With college football's regular season coming to a close, we approach what has historically been a less-than-compelling Week 12.

This year, however, the Big 12, Pac-12 and a postponed SEC game give this week a little juice.

1. The Joe Alleva Bowl has implications beyond Joe Alleva's ego: So Florida relented and is playing this week's Hurricane Matthew game at LSU. Great. Once LSU fans realize they're playing five SEC road games next season and the next two Florida games in Gainesville, they'll flip. For now, the Tigers have become a prohibitive favorite over the banged-up Gators.

The implications:

  • Purdue is the cradle of quarterbacks -- for the SEC. Florida's Austin Appleby and LSU's Danny Etling face off.
  • A Florida win clinches a second-straight SEC East title for the Gators and gives Jim McElwain two division crowns in his first two seasons in the SEC.
  • An LSU win keeps the Ed Orgeron for president, er, coach momentum going. Orgeron gets to face consecutive backup quarterbacks (Appleby, Texas A&M's Jake Hubenak) in trying to firm up an 8-3 season that looked lost on Sept. 26 when Les Miles was fired.
  • An LSU win allows Tennessee's hopes to rise in the SEC East, assuming it beats Missouri and Vanderbilt.
  • It also guarantees the Sugar Bowl will have an SEC team with at least three losses for the second consecutive season. That is, unless Alabama loses but let's talk reality. If LSU plays in New Orleans, it would be the first eight-win team in the Sugar Bowl since Tennessee in 1990 (8-2-2).

Thanks Matthew.

2. The College Football Playoff Selection Committee loves them some Big Ten: With good reason. This is as good as the league has been in at least 10 years -- three in the top seven, four in the top eight.

One question, though: What does No. 3 Michigan (vs. Indiana) have to do to actually drop in the CFP Rankings? It lost a one-point game to a mediocre Iowa in only its second trip out of the state this season.

No. 2. Ohio State (at Michigan State) has positioned itself to get to the playoff even if it doesn't win the Big Ten.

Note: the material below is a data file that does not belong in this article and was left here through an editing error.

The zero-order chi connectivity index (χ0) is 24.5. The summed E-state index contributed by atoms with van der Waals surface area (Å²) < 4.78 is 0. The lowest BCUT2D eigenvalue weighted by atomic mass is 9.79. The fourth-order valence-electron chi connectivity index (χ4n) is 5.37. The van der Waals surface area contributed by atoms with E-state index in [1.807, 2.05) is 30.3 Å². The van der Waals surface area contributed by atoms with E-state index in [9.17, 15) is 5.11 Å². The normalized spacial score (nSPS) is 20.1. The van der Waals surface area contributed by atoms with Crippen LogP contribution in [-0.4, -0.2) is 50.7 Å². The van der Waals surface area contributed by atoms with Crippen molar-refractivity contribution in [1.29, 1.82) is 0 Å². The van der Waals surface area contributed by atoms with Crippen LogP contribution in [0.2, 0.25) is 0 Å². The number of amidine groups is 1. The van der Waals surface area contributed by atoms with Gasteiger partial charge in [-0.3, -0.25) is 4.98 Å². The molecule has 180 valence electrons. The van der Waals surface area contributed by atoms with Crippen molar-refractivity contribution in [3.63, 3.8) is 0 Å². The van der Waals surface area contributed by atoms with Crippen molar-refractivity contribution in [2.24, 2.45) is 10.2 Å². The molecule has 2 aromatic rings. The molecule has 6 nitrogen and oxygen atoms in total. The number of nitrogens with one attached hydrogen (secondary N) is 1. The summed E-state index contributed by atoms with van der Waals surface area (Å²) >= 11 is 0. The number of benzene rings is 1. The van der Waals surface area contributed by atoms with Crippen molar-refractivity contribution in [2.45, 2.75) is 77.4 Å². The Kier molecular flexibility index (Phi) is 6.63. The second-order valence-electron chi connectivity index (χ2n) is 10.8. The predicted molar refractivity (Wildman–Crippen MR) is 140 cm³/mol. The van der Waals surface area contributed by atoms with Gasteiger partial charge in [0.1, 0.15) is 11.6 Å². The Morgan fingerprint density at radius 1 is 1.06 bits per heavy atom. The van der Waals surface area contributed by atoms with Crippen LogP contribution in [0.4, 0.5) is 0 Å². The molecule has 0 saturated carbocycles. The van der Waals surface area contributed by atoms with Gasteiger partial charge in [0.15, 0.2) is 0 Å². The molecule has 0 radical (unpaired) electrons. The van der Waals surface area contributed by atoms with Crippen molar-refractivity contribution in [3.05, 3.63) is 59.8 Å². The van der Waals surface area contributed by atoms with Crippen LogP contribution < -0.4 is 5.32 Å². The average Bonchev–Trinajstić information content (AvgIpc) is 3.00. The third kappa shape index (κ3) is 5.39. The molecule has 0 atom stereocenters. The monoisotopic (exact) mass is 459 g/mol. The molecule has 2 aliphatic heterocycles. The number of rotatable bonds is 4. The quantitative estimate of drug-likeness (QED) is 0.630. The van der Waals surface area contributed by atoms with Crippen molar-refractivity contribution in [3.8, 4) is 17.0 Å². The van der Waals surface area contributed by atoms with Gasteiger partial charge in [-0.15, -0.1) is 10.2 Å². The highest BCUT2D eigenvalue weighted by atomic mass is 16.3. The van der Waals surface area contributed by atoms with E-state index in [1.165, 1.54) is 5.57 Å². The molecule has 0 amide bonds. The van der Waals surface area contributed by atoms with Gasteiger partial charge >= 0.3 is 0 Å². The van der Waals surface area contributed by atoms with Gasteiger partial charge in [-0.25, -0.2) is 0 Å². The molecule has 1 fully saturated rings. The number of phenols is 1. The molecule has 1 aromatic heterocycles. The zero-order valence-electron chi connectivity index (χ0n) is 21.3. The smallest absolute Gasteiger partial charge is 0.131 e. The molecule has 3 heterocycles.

Their games are a prelude to the biggest Ohio State-Michigan game in 10 years, too.

3. Alabama can afford to rest players these next two weeks: But it won't. No. 11 Chattanooga is a possible playoff participant -- in that other division, FCS. The Mocs (8-2) are good enough to extend the Tide way past the halftime it is expected to take Alabama to post a blowout.

Nick Saban typically uses the November nonconference game to get his players ready for the Iron Bowl. Even though the drama has drained a bit from next week's game, Saban will keep the Tide on point.

But yes, Alabama can afford to rest players -- and even suffer a loss before the season is out -- and probably still play in the College Football Playoff.

4. Pac-12 game of the year? Could be when Washington State visits Colorado. Either that, and/or a Pac-12 Championship Game preview.

Since the Pac-8 was created in 1964, no team has gone from 1-8 to 8-1 in the conference. Wazzu could do that by merely splitting its last two games. That's the biggest turnaround in the league's modern history.

A Washington State win sets up an Apple Cup for the ages. A Colorado win further jumbles the Pac-12 South. No. 1 Pac-12 defense (CU) vs. No. 2 offense (Wazzu).

Take the fightin' Leaches.

5. What used to be USC-UCLA: A shame that the hottest team in college football probably won't make the playoff. Only Alabama is more dangerous to play than USC right now. A diminished UCLA will do that Saturday. A pity that the Battle for L.A. is so under the radar this year you will need one of these.

6. Big 12 after party: While the rest of the country concentrates on playoff prospects, Oklahoma-West Virginia try to bring honor to the conference's tarnished rep. Dana Holgorsen and Bob Stoops have emerged as the conference's two best coaches this season. The winner in Morgantown, West Virginia, holds on to slim hope of a playoff berth.

Oklahoma has a worse record (8-2) than its talent. Both quarterback Baker Mayfield and wide receiver Dede Westbrook deserve an invitation to New York. Meanwhile, the general public couldn't spell West Virginia's Skyler Howard if Vanna allowed them to buy all the vowels.

7. Battle of the Broncos: It was a minor outrage that undefeated Western Michigan is ranked so low in the CFP (No. 21) behind a one-loss Boise State.

Both teams likely have to hang a number on inferior opponents to impress the committee. One set of Broncos (Western Michigan) gets a national TV boost being featured on College GameDay for its game against Buffalo. The other (Boise State) plays in relative anonymity against UNLV.

Only a multi-million dollar payday in the Cotton Bowl is at stake.